India will immerse viewers in one of the troughs used in indigo production, a dye used to make jeans and other textiles, whose methods have gone largely unchanged for millennia.
Presenting films of the workers, who stand in a line thrashing the water with their outstretched legs, the installation will exploit the hours of hard labour produce only a small bar of concentrated dye, known as ‘blue gold’.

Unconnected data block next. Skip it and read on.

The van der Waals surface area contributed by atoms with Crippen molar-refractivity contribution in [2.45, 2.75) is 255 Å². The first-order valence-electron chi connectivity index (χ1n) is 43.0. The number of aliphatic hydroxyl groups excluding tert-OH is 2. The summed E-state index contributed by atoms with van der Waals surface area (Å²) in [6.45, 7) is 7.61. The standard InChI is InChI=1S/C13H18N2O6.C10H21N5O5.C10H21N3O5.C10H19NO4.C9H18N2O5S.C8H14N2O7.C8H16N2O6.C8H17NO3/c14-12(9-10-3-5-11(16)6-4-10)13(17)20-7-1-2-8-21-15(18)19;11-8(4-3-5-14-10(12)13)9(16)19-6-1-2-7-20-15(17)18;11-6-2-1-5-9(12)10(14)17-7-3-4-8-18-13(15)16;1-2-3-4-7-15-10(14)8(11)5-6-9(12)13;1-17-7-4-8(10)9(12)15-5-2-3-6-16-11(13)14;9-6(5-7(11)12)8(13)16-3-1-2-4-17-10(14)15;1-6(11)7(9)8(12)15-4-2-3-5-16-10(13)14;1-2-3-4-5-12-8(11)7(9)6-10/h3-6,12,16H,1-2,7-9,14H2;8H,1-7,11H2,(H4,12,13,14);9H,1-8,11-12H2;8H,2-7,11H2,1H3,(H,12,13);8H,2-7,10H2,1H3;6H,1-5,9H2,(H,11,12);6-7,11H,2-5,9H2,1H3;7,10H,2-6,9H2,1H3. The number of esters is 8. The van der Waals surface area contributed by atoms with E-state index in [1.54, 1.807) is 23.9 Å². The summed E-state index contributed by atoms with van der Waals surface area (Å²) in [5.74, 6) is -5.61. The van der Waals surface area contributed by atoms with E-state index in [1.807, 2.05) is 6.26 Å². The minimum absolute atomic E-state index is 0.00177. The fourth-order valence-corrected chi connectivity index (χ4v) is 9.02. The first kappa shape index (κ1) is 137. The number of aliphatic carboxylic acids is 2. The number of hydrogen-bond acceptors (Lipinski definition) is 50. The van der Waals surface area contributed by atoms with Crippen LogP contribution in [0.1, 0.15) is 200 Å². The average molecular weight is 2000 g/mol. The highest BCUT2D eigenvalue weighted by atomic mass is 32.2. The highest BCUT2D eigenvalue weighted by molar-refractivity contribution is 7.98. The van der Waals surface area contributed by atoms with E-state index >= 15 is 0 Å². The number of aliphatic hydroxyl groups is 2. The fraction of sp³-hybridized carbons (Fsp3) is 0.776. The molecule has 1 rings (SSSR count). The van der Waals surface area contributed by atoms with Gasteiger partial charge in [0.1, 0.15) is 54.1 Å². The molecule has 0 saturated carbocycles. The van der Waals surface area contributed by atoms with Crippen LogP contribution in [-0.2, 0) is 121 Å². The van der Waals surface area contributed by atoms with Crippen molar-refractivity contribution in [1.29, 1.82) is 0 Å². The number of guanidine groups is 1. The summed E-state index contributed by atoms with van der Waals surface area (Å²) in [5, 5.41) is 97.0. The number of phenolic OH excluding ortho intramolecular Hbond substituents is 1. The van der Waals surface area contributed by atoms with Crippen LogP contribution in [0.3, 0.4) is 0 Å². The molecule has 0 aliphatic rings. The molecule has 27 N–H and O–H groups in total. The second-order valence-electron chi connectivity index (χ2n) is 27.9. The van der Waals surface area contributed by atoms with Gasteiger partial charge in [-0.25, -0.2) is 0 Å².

The story of indigo is closely aligned with India’s design identity. As a natural form of dye, it is a reminder of traditional methods of cultivating and processing textiles that were pioneered in the subcontinent. In terms of its status as a colour that is inseparable from luxury and desire on the one hand, and exploitation on the other, it is a highly ideologically loaded design tool, which needs to be asserted as being representative of India’s design identity.